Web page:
After Anton Günther, the last count of Oldenburg, had died in 1667, his illegitimate son Anton I. von Aldenburg (a corruption of "Oldenburg"), who was made a "Reichsgraf" in 1653 received the dominions of Kniphausen and Varel. Varel was under danish souvereignty, his ruler was a vassal of the Danish king in his role as a successor of the counts of Oldenburg and Delmenhorst. This relation was regulated in the tractat of Aldenburg in 1693. Kniphausen originally was a fee of the counts of Ostfriesland. Before he died, count Anton Günther of Oldenburg received this fee for his son Anton I. of Aldenburg from the Spanish king CarlosII., who was also duke of Brabant. As a Brabantian fee Kniphausen was under direct imperial rule (=reichsfrei). The Aldenburgians remained under Danish respectively Oldenburgian souvereignty in Varel but in Kniphausen they were under direct rule. The status remained however unclear, because the inclusion into the Collegium of Westphalian counts (=Westfälische Grafenbank). There existed 4 Grafenbänke ( westfälisch/ wetterausisch/schwäbisch/ fränkisch) each sharing one seat in the Imperial Assembly (=Reichstag)) was prevented by Ostfriesland, that did not accept the decisions of Carlos II.
In the treaty of Luneville Austria ceded its possessions on the western bank of Rhine, especially its Belgian provinces, to France. In Oldenburg the government thought that Kniphausen had gained its own souvereignty. §40 of the Reichsdeputationshauptschluss from 25 February 1803 determined that all fees of territories on the Eastern bank of the Rhine, belonging to or being dependent of  souvereigns on the western bank should come under direct rule (of the Roman-German emperor). When the empire was dissolved at the beginning of 1806, Kniphausen became according to valid formal law of nations a souvereign state, probably the smallest of all remained German states. De jure there were two dominions ruled by personal union with different status of law. De facto it was more or less one administration for both parts. On 22 June 1800, Bentinck's brother in law Freidrich baron of Reede became his "mandatarius", i.e. he had proxy. As Bentinck on 20 November 1806 formed a "government", consisting of three Varelians and one Kniphausian, Oldenburg protested against the fact, that Bentinck tried to get the territorial dominion over Varel.  The government was forbidden by the Dutch governor in Emden. When Bentinck returned on 17 January 1807 he dissolved this "government".
Wilhelm Gustav Friedrich Bentinck, des Heiligen Römischen Reiches Graf und Herr von Kniphausen, Edler Herr von Varel, Herr zu Doorwerth, Rhoon und Pendrecht, was of Dutch origin. He was born in 1762 in Den Haag. His father died, when he was a boy of twelve. He was well educated and was studying at various universities. He fought against the French and was imprisoned by them for several years. After he was released, he joined a British expedition corps and was made a British major general. Since 1799 he only ruled and administrated his dominions. With short breaks he ruled from 1787 til 1835. Bentinck's grandfather William married a countess of Aldenburg in 1733.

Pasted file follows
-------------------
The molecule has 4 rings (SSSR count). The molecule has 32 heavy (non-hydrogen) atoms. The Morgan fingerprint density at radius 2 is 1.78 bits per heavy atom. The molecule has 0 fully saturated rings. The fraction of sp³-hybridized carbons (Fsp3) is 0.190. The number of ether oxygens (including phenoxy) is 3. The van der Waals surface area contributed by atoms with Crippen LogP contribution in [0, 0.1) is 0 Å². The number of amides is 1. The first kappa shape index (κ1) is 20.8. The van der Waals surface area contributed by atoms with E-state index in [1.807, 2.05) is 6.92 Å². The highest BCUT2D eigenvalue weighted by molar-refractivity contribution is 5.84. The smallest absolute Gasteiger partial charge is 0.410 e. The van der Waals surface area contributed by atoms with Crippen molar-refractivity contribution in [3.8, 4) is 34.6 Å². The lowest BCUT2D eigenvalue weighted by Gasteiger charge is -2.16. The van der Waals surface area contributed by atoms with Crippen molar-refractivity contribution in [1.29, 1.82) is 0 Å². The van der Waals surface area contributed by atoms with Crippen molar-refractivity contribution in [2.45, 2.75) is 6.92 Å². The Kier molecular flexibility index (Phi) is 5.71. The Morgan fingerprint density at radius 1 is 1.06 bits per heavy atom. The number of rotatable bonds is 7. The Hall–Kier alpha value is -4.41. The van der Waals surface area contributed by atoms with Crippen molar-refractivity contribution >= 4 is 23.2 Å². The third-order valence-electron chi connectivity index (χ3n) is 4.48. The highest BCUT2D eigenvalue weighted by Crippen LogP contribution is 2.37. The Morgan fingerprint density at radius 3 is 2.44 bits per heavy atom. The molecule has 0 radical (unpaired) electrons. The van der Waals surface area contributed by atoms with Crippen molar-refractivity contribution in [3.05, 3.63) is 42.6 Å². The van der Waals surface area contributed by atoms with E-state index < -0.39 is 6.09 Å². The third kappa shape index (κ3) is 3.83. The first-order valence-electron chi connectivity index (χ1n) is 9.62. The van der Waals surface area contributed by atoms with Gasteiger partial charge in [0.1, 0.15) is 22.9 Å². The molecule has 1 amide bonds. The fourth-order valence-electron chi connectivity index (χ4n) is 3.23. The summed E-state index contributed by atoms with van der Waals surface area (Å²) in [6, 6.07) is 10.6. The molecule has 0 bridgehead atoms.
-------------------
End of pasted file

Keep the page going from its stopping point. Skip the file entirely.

Though the matrimony was dissolved already in 1740, countess Sophie renounced and their sons became heirs of the title. It was important, that the Bentincks had kinsmen not only in Holland but also in England. This guaranteed good relationships to both.
The foundation of the Rhine-federation by Napoleon I. in 1806 pushed the trade of Kniphausen. Small territories left the Holy Roman Empire and gained land from their smaller neighbours. The duchy of Aremberg, a member of the federation received Amt Meppen and the city of Papenburg, that was Kniphausens rival. Oldenburg joined the federation later in 1808, Prussia did never, nor did Bremen, and Hannover was joined in personal union to Great Britain and on top occupied by Prussian troops. So there existed no bigger neighbour to overtake Kniphausen. Being not dependent from the federation England admitted the souvereignty of Kniphausen.
In February 1808 Bentinck travelled to Paris, to save Kniphausens souvereignty. But there were only enemies. France was angry about the neutrality of Kniphausen, the Emperor was angry, because their was a lot of smuggling in Kniphausen, Oldenburg was angry, because it had lost Varel.
On 23 January 1808 Napoleon I. announced the closure of all harbours in his Empire also for ships under neutral colours. The next day he declared the Kniphausen flag being invalid and the agents of Bentinck should no longer be representatives for Kniphausen and Varel. All its inhabitants had to use the Dutch flag immediately. The Dutch secretary of finances gave the permission of hoisting the colours. He reported to his king on 2 March 1808, that all the Kniphausen ships, that had been heading abroad before the order of the 24 January 1808, could only return with the Kniphausen colours. He also suggested to treat those people like other Dutch subjects but nevertheless to use the rules for themselves and their trading goods ,being valid before the 23th of January'. The King agreed more or less. It was more dangerous to use the Dutch flag, because Dutch ships were raided by the British Navy. In Paris blanco passports were issued which should be exchanged into Dutch ones, as soon as the ships had returned to Kniphausen. The king agreed again on 4 June 1808. Perhaps some other two or three months may have passed until the last Kniphausen flag was taken down.
From 11 to 14 March 1808 Kniphausen was occupied by the Dutch. The Kniphausen "troops" were deployed on 31 March 1808. Kniphausen and Varel became parts of Holland.